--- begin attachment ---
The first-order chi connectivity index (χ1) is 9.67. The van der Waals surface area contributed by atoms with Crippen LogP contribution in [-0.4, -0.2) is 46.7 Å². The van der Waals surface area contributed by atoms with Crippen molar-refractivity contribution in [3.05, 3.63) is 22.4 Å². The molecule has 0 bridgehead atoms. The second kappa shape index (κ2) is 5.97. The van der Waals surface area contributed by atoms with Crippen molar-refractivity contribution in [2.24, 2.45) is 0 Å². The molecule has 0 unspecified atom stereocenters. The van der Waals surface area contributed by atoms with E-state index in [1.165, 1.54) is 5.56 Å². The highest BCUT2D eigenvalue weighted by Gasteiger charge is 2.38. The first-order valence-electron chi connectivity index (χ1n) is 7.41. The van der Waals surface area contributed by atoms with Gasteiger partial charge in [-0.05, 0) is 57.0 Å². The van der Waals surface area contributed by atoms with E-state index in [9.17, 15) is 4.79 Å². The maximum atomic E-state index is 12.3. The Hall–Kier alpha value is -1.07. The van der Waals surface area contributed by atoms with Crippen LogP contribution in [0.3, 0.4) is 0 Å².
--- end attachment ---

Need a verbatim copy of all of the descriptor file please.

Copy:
The first-order chi connectivity index (χ1) is 9.67. The van der Waals surface area contributed by atoms with Crippen LogP contribution in [-0.4, -0.2) is 46.7 Å². The van der Waals surface area contributed by atoms with Crippen molar-refractivity contribution in [3.05, 3.63) is 22.4 Å². The molecule has 0 bridgehead atoms. The second kappa shape index (κ2) is 5.97. The van der Waals surface area contributed by atoms with Crippen molar-refractivity contribution in [2.24, 2.45) is 0 Å². The molecule has 0 unspecified atom stereocenters. The van der Waals surface area contributed by atoms with E-state index in [1.165, 1.54) is 5.56 Å². The highest BCUT2D eigenvalue weighted by Gasteiger charge is 2.38. The first-order valence-electron chi connectivity index (χ1n) is 7.41. The van der Waals surface area contributed by atoms with Gasteiger partial charge in [-0.05, 0) is 57.0 Å². The van der Waals surface area contributed by atoms with E-state index in [9.17, 15) is 4.79 Å². The maximum atomic E-state index is 12.3. The Hall–Kier alpha value is -1.07. The van der Waals surface area contributed by atoms with Crippen LogP contribution in [0.3, 0.4) is 0 Å².